Wilson led a celebrated life as an iconoclast cartoonist of the first rank, but it all came to a bad turn on a dark and stormy night on Landers Street, a few blocks shy of making it home safe just after Halloween 2008. Some Good Samaritans discovered him lying in the rain gutter between two parked cars and called an ambulance, but never identified themselves. At the hospital they diagnosed him with massive brain trauma and he spent a few weeks in a coma on life support. Some people said he was mugged, others thought he fell down and hid his head. He had his wallet and watch and only his head was injured, so a mugging seems less likely. He rallied, and his friends thought he was going to recover, but the progress didn’t last and his health deteriorated. “He got better for a while and then that was the end of getting better and now it’s a slow decline,” said Lorraine.

Some of his visitors saw signs of his sense of humor returning. When Grux Faustini visited him at the hospital he took note of some of Wilson’s odd new expressions.

“You have great skin, don’t let ‘em talk you out of it.”

“Where do you usually get your pens?”

“I build them, they gotta be about 8 feet tall!”

“Can you get me one?”

“There’s the rub. I need to get 10 pieces of lumber, a crate of ink and most importantly  MOHNAY. I need the bread up front sister. See what you can do.”

Wilson asked Lorraine to bring his art supplies to Laguna Honda Hospital and he made a few drawings – some watercolors and a ten-page Checkered Demon story for Zap #16.

“The talk bubbles were real odd,” she said. “Sometimes they didn’t make any sense, but some of the drawing was really fantastic. I was amazed.” In Wilson’s new compositions his characters stood around wondering what to do. His muscle memory put them on paper, but they stood in silent rows, holding their dicks in their hands.

After a year of slow and difficult physical rehabilitation, the doctors finally said he could go home with Lorraine. “When I brought Wilson back he said, you have a very nice home here. He didn’t recognize it and I realized he wouldn’t have noticed if I moved anything. It’s sort of like an old museum of Wilson. Even though I would like to change it and clear off all these surfaces I don’t have the heart to do it because it’s Wilson’s stuff. I try to treat all this with respect for him. I only want him to have a comfortable happy life as long as he can.”

The Wilson – Chamberlain wedding.

S. Clay Wilson and Lorraine Chamberlain were married on August 10, 2010. “We’ve always really liked each other,” she said. Sparks flew when they first met at the Blue Moon Tavern in Seattle in 1969. “I always thought he has the funniest, most interesting fertile mind and I kind of like it that he’s sentimental too. There’s a whole side to him that’s very sweet. He was always saying that he’s asked me to marry him a thousand times, and I’ve always said I wouldn’t marry him if he were the last man on the planet. He liked that challenge. I decided to get married to him because it’s always something we talked about and because I wanted him to know that I would always take care of him. Marrying him meant I wouldn’t just up and leave him. I would take care of him.”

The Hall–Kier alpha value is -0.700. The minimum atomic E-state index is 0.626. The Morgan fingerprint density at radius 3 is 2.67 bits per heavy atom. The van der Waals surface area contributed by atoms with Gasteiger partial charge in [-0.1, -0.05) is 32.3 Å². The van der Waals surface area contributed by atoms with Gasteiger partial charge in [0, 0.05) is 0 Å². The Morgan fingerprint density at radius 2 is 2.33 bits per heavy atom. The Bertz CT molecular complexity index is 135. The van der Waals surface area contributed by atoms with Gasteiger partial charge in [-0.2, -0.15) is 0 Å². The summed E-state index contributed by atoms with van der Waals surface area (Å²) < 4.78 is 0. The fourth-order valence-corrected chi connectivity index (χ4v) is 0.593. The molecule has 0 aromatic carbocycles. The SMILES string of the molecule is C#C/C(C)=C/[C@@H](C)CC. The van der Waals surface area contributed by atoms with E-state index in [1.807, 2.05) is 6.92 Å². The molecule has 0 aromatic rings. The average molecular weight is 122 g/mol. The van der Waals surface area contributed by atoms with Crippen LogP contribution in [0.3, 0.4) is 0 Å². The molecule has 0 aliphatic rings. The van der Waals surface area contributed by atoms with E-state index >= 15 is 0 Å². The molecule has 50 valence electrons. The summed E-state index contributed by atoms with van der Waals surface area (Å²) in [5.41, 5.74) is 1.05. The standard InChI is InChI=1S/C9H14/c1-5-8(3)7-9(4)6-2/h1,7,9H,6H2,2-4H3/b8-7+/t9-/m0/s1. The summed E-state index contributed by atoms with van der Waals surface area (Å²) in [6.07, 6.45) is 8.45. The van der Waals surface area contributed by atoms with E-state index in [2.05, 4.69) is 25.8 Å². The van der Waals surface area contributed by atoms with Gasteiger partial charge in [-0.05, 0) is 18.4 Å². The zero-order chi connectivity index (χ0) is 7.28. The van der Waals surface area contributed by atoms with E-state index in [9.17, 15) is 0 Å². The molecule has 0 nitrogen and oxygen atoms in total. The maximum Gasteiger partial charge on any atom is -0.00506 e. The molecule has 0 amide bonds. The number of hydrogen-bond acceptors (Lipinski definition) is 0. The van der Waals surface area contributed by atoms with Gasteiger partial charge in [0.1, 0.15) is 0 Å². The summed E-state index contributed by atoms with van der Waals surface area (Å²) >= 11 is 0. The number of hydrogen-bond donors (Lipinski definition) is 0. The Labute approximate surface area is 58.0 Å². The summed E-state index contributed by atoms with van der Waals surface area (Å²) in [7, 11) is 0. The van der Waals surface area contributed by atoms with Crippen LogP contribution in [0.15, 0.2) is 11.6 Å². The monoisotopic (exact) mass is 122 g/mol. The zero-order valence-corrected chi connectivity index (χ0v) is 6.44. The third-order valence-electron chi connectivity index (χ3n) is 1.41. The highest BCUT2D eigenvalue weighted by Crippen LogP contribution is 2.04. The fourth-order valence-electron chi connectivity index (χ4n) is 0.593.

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Wilson’s boldness and artistry inspired artists of his own generation as well as countless younger cartoonists who came after him. He enjoyed telling stories, celebrating life, and holding forth and always had opinions as audacious as his sexual imagery.

“I love that aspect of him, especially considering he’s a cartoonist,” said Jim Blanchard. “You look at the young modern cartoonists and none of them are anything like that. He’s this boisterous big tall drunkard guy, party animal. The Zap guys and the underground people in particular were so different from your alternative cartoonists nowadays. They’re all so mild and meek. They’re not beer drinking fun loving guys. They would never get on a Harley or get into a fistfight or anything like that.”

Jim Blanchard and S. Clay Wilson.

“Sex sells and I like drawing dirty pictures,” Wilson told High Times in 1983. “I think some people who are offended are reacting to their own reactions. The drawing they see is a key that goes to the eyeball keyhole. Click! A door flies open and stuff they’ve been suppressing flies out, right? It unlocks their own repressed bogeyman or skeletons in their mental closets and this is upsetting to them, because they’ve been repressing it and the drawings are a springboard for that chain reaction. Sidewalk psychology, but I think it’s true.”

In an application for a Guggenheim grant in 1999 he wrote “Throughout my career I have had to constantly defend my art work against critics who wish to censor it because of its depiction of aberrant imagery. My work, for example, was seized and burned in December 1991 by the Royal Mounted Canadian Police (This is Dynamite in Taboo #5) because its imagery was considered too obscene and violent for importation to Canada. It upsets me that some critics wish to censor and go so far as to destroy my artwork because of its subject matter. People are shocked that I, as an artist, would choose to depict the themes that I do. I am not the characters I draw, I am the artist that draws the characters or, in other words, just because I depict evil does not mean that I am evil.”